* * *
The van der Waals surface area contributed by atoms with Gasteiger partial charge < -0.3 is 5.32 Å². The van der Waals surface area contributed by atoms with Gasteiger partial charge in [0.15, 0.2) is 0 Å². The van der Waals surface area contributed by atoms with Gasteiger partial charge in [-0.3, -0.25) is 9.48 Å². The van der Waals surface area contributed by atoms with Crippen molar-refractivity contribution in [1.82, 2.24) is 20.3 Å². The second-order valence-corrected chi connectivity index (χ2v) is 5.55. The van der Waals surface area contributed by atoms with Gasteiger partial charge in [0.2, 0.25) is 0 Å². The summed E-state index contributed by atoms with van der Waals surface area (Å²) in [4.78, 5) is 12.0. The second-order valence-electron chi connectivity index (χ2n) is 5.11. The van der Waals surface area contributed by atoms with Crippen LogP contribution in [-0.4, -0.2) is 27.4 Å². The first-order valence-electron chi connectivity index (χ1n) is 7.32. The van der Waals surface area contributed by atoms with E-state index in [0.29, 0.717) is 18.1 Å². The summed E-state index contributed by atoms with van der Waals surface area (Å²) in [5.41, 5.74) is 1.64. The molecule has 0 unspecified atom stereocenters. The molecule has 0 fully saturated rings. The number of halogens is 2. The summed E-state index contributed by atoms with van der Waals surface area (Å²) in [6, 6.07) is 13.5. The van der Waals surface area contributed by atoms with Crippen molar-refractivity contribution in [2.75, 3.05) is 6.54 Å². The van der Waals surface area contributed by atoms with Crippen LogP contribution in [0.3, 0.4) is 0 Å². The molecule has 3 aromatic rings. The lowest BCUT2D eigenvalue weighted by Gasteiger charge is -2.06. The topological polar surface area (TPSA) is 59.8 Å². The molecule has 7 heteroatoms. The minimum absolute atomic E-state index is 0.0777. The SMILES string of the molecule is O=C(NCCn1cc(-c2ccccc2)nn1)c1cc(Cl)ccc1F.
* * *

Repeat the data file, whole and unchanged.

The van der Waals surface area contributed by atoms with Gasteiger partial charge < -0.3 is 5.32 Å². The van der Waals surface area contributed by atoms with Gasteiger partial charge in [0.15, 0.2) is 0 Å². The van der Waals surface area contributed by atoms with Gasteiger partial charge in [-0.3, -0.25) is 9.48 Å². The van der Waals surface area contributed by atoms with Crippen molar-refractivity contribution in [1.82, 2.24) is 20.3 Å². The second-order valence-corrected chi connectivity index (χ2v) is 5.55. The van der Waals surface area contributed by atoms with Gasteiger partial charge in [0.2, 0.25) is 0 Å². The summed E-state index contributed by atoms with van der Waals surface area (Å²) in [4.78, 5) is 12.0. The second-order valence-electron chi connectivity index (χ2n) is 5.11. The van der Waals surface area contributed by atoms with Crippen LogP contribution in [-0.4, -0.2) is 27.4 Å². The first-order valence-electron chi connectivity index (χ1n) is 7.32. The van der Waals surface area contributed by atoms with E-state index in [0.29, 0.717) is 18.1 Å². The summed E-state index contributed by atoms with van der Waals surface area (Å²) in [5.41, 5.74) is 1.64. The molecule has 0 unspecified atom stereocenters. The molecule has 0 fully saturated rings. The number of halogens is 2. The summed E-state index contributed by atoms with van der Waals surface area (Å²) in [6, 6.07) is 13.5. The van der Waals surface area contributed by atoms with Crippen molar-refractivity contribution in [2.75, 3.05) is 6.54 Å². The van der Waals surface area contributed by atoms with Crippen LogP contribution in [0.3, 0.4) is 0 Å². The molecule has 3 aromatic rings. The lowest BCUT2D eigenvalue weighted by Gasteiger charge is -2.06. The topological polar surface area (TPSA) is 59.8 Å². The molecule has 7 heteroatoms. The minimum absolute atomic E-state index is 0.0777. The SMILES string of the molecule is O=C(NCCn1cc(-c2ccccc2)nn1)c1cc(Cl)ccc1F.